A Rose by Any Other Name...
...would be called St. John's wort here...but UK folk and UK affiliated areas in the world call this Rose of Sharon. Why this is, I don't know. Just another one of those interesting differences. This belongs to our neighbors up the street.
Today was sunny and warm and a bit humid. And I'm still terribly behind with comments. I'm sorry :(
See ya later
A stoloniferous subshrub or shrublet, typically growing 12" (less frequently to 18") high and 24" wide, which is frequently planted as a ground cover. Features large, rose-like, 5-petaled, yellow flowers (2-3" diameter) having numerous, bushy stamens with reddish anthers. Flowers appear singly or in groups of 2-3 and cover the plant in summer. Oval to oblong, distinctively net-veined (from beneath) leaves (to 4" long) are rich green in sun but are a lighter, yellowish green in shade. Four-angled stems are both procumbent and ascending. Sometimes commonly called Aaron's beard or creeping St. John's wort. Plants of the genus Hypericum (some species have been used since ancient times in the treatment of wounds) were apparently gathered and burned to ward off evil spirits on the eve of St. John's Day, thus giving rise to the genus common name of St. John's wort.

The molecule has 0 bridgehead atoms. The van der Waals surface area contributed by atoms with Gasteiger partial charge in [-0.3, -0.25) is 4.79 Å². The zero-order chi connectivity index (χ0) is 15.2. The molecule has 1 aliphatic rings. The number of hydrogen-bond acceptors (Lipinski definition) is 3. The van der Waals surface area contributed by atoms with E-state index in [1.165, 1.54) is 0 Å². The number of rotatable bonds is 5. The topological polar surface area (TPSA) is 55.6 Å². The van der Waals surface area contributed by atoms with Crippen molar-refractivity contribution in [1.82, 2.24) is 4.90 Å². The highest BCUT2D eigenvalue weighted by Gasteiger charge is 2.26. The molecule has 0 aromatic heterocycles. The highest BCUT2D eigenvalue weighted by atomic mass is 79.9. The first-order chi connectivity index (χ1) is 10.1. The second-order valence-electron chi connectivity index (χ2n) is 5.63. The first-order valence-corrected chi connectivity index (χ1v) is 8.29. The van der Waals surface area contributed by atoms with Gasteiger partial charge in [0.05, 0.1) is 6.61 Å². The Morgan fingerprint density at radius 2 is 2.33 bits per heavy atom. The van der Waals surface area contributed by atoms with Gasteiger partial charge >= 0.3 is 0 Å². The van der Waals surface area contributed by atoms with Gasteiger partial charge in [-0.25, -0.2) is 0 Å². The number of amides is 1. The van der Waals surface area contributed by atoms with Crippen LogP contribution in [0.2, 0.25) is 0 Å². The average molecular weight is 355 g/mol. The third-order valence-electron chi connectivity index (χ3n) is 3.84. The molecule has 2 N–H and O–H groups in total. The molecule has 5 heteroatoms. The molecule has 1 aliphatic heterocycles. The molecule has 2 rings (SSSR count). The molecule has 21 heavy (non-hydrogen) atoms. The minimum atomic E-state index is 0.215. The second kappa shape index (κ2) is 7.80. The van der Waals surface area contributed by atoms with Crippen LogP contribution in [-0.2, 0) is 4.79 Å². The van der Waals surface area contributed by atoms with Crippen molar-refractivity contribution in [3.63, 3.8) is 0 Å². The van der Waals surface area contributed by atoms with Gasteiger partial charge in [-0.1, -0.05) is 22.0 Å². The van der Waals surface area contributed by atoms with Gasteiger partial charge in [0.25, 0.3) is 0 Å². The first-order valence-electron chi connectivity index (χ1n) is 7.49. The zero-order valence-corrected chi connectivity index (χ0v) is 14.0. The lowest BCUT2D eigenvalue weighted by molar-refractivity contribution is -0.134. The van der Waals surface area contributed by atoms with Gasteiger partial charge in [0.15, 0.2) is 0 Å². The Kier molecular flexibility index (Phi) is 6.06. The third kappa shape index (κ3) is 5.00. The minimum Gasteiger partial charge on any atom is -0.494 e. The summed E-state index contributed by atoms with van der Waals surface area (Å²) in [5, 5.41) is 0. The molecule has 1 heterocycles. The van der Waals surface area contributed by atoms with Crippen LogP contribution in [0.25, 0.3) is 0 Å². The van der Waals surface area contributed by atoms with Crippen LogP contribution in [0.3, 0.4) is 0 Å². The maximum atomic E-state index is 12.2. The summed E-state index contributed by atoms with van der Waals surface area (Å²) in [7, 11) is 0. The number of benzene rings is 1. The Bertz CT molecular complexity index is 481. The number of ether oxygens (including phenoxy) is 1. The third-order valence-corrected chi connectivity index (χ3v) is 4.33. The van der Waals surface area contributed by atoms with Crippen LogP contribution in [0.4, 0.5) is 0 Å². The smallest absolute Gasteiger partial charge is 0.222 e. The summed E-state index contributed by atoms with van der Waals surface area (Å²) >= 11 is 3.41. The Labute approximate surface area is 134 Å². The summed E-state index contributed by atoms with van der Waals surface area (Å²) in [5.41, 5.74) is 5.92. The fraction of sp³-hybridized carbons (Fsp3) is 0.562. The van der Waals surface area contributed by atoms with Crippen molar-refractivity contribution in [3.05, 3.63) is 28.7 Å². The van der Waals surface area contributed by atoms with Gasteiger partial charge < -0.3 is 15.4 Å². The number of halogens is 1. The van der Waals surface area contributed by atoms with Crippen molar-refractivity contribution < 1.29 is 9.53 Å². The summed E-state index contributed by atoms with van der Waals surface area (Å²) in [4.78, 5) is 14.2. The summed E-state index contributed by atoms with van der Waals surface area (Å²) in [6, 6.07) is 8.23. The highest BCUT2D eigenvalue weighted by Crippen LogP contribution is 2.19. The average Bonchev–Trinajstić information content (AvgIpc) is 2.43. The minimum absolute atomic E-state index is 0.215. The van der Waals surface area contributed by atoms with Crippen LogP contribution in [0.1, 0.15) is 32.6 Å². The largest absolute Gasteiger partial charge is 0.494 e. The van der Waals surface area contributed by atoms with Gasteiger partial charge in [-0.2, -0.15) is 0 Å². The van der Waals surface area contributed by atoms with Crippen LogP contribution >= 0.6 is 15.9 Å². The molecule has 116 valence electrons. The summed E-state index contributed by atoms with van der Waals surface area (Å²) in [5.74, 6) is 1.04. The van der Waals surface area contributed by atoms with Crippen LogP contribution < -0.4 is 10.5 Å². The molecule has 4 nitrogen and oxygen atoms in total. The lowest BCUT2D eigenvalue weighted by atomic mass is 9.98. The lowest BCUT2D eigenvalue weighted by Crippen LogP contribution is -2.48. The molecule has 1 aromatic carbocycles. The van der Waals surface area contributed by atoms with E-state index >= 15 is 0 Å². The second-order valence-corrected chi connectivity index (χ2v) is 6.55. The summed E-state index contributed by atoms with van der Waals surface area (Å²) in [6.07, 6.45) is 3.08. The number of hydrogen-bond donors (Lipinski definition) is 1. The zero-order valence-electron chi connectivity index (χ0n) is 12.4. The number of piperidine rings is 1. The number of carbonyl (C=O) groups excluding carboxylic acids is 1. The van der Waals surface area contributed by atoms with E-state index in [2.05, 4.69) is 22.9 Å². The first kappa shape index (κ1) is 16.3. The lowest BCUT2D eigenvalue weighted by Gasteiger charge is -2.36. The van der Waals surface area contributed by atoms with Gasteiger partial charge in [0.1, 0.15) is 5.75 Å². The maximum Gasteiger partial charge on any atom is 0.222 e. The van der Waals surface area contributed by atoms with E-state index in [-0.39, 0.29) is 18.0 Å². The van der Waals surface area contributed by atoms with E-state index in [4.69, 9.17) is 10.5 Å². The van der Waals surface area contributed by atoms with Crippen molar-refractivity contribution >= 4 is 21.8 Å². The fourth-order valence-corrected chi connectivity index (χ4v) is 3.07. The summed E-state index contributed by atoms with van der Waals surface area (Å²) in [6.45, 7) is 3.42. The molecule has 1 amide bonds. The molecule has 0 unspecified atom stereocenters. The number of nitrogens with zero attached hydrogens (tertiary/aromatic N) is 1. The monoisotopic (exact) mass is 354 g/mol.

- Canon EOS REBEL T2i